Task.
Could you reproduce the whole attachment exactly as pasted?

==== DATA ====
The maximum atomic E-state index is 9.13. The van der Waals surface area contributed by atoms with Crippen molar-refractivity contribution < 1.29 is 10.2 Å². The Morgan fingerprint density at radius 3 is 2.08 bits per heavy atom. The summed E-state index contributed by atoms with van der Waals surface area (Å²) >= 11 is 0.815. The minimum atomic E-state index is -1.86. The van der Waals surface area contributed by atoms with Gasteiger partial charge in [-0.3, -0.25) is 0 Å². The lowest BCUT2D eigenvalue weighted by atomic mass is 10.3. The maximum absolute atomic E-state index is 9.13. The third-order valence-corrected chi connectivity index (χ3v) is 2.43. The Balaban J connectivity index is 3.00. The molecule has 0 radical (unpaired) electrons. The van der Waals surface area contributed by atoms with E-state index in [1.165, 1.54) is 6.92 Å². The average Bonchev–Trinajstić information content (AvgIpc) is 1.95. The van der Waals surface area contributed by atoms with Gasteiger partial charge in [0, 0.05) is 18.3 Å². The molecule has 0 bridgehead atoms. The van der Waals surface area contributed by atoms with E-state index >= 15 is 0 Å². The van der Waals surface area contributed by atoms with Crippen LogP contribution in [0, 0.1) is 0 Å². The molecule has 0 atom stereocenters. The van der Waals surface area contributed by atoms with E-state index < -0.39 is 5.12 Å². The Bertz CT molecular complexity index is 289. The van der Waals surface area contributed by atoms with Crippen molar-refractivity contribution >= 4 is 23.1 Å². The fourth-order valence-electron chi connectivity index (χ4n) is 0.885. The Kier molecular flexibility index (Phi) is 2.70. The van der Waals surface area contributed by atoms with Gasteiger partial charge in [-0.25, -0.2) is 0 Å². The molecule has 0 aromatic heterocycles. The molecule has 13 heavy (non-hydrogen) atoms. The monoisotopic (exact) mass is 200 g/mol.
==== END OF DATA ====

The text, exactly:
The maximum atomic E-state index is 9.13. The van der Waals surface area contributed by atoms with Crippen molar-refractivity contribution < 1.29 is 10.2 Å². The Morgan fingerprint density at radius 3 is 2.08 bits per heavy atom. The summed E-state index contributed by atoms with van der Waals surface area (Å²) >= 11 is 0.815. The minimum atomic E-state index is -1.86. The van der Waals surface area contributed by atoms with Gasteiger partial charge in [-0.3, -0.25) is 0 Å². The lowest BCUT2D eigenvalue weighted by atomic mass is 10.3. The maximum absolute atomic E-state index is 9.13. The third-order valence-corrected chi connectivity index (χ3v) is 2.43. The Balaban J connectivity index is 3.00. The molecule has 0 radical (unpaired) electrons. The van der Waals surface area contributed by atoms with E-state index in [1.165, 1.54) is 6.92 Å². The average Bonchev–Trinajstić information content (AvgIpc) is 1.95. The van der Waals surface area contributed by atoms with Gasteiger partial charge in [0, 0.05) is 18.3 Å². The molecule has 0 bridgehead atoms. The van der Waals surface area contributed by atoms with E-state index >= 15 is 0 Å². The van der Waals surface area contributed by atoms with Crippen LogP contribution in [0, 0.1) is 0 Å². The molecule has 0 atom stereocenters. The van der Waals surface area contributed by atoms with E-state index < -0.39 is 5.12 Å². The Bertz CT molecular complexity index is 289. The van der Waals surface area contributed by atoms with Crippen molar-refractivity contribution >= 4 is 23.1 Å². The fourth-order valence-electron chi connectivity index (χ4n) is 0.885. The Kier molecular flexibility index (Phi) is 2.70. The van der Waals surface area contributed by atoms with Gasteiger partial charge in [-0.25, -0.2) is 0 Å². The molecule has 0 aromatic heterocycles. The molecule has 13 heavy (non-hydrogen) atoms. The monoisotopic (exact) mass is 200 g/mol.